tv CNN Newsroom With Poppy Harlow and Jim Sciutto CNN November 29, 2021 7:00am-8:00am PST
i'm jim sciutto. >> i'm erica hill. right now there are a lot of questions about a new coronavirus variant, omicron. while we wait for some of those answers, u.s. officials hoping to mitigate the spread with a new travel ban. starting today, all non-u.s. citizens and permanent residents traveling from south africa and seven other neighboring countries are barred from entering. >> a lot of protests from those countries there. big questions around the new variant. they include, is it more transmissible? is it more dangerous? and how much do existing vaccines protect against it? we don't know now. it is early and will take some time, they say perhaps weeks before we know answers, but we know a few things. have a listen. >> what we do know, it has a lot of mutations, more than 50. that's a new record, and some of those we've seen before and some we haven't. so this searchly suggests that this is a new kind of virus we have to take very seriously. if you needed one more reason if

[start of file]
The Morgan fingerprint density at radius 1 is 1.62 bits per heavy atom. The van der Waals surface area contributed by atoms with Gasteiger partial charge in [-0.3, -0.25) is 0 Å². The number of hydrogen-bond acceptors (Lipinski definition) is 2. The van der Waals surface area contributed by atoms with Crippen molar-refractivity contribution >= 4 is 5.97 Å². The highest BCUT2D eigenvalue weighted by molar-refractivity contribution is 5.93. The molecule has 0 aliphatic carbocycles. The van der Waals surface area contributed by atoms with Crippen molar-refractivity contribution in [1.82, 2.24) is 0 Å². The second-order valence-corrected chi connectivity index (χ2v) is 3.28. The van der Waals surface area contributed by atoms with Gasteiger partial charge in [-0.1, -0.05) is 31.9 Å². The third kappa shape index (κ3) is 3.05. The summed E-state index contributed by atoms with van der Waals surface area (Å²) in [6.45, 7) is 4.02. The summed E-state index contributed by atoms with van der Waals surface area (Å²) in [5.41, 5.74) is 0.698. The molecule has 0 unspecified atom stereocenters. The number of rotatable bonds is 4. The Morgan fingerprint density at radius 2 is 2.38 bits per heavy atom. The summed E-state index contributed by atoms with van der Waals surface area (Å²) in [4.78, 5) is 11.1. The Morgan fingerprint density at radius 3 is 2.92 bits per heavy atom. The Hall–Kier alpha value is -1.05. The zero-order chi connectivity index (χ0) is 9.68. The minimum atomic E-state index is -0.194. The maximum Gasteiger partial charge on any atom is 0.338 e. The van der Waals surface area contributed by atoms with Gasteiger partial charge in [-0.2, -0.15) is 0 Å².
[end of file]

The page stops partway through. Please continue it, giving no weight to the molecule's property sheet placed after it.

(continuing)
you're eligible to get that booster right away, this would be it. >> so, as of right now, no cases have been identified in the united states. the reality, though, dr. anthony fauci says, it's inevitable. the white house officials bracing for it, doing their best to prepare for it. some health officials believe the variant is likely already in the u.s. john harwood is at the white house. nick valencia is at hartsfield-jackson atlanta international airport. john, we know the president will be receiving a briefing from the covid-19 response team. we're set to hear from the president in the next hour. what are we expecting him to say? >> reporter: i think what we expect, erica, is a variant of what he said yesterday after he got his initial briefing on omicron, which is that above all else, this is a cue to the american people who have not been vaccinated to get vaccinated and those who have not gotten their booster shot to